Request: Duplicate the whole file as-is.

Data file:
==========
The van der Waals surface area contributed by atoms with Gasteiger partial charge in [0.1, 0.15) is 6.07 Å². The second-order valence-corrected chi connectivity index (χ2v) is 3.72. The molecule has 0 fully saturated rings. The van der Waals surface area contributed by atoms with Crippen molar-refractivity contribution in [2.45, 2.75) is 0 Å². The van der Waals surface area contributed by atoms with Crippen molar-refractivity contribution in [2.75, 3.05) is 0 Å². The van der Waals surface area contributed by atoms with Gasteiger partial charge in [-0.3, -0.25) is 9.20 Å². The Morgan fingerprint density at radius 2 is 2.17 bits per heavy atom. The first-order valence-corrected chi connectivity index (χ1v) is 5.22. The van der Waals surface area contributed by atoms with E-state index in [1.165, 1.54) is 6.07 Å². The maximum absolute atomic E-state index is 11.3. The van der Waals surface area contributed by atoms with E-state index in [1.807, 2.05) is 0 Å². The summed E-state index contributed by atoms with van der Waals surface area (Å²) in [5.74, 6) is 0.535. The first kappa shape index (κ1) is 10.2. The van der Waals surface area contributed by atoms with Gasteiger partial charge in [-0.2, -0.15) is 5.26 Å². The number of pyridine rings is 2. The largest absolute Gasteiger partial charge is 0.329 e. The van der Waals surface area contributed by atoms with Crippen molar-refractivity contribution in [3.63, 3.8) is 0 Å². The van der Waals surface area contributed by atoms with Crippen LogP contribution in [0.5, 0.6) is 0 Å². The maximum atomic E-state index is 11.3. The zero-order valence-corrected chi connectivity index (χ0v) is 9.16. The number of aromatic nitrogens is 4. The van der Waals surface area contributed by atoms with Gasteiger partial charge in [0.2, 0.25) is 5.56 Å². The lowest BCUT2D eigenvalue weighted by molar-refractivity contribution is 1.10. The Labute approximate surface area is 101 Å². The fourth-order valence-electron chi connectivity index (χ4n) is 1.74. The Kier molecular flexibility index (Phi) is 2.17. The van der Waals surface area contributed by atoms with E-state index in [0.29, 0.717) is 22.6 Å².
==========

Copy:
The van der Waals surface area contributed by atoms with Gasteiger partial charge in [0.1, 0.15) is 6.07 Å². The second-order valence-corrected chi connectivity index (χ2v) is 3.72. The molecule has 0 fully saturated rings. The van der Waals surface area contributed by atoms with Crippen molar-refractivity contribution in [2.45, 2.75) is 0 Å². The van der Waals surface area contributed by atoms with Crippen molar-refractivity contribution in [2.75, 3.05) is 0 Å². The van der Waals surface area contributed by atoms with Gasteiger partial charge in [-0.3, -0.25) is 9.20 Å². The Morgan fingerprint density at radius 2 is 2.17 bits per heavy atom. The first-order valence-corrected chi connectivity index (χ1v) is 5.22. The van der Waals surface area contributed by atoms with E-state index in [1.165, 1.54) is 6.07 Å². The maximum absolute atomic E-state index is 11.3. The van der Waals surface area contributed by atoms with E-state index in [1.807, 2.05) is 0 Å². The summed E-state index contributed by atoms with van der Waals surface area (Å²) in [5.74, 6) is 0.535. The first kappa shape index (κ1) is 10.2. The van der Waals surface area contributed by atoms with Gasteiger partial charge in [-0.2, -0.15) is 5.26 Å². The number of pyridine rings is 2. The largest absolute Gasteiger partial charge is 0.329 e. The van der Waals surface area contributed by atoms with Crippen molar-refractivity contribution in [3.63, 3.8) is 0 Å². The van der Waals surface area contributed by atoms with Crippen LogP contribution in [0.5, 0.6) is 0 Å². The maximum atomic E-state index is 11.3. The zero-order valence-corrected chi connectivity index (χ0v) is 9.16. The number of aromatic nitrogens is 4. The van der Waals surface area contributed by atoms with Gasteiger partial charge in [0.2, 0.25) is 5.56 Å². The lowest BCUT2D eigenvalue weighted by molar-refractivity contribution is 1.10. The Labute approximate surface area is 101 Å². The fourth-order valence-electron chi connectivity index (χ4n) is 1.74. The Kier molecular flexibility index (Phi) is 2.17. The van der Waals surface area contributed by atoms with E-state index in [0.29, 0.717) is 22.6 Å².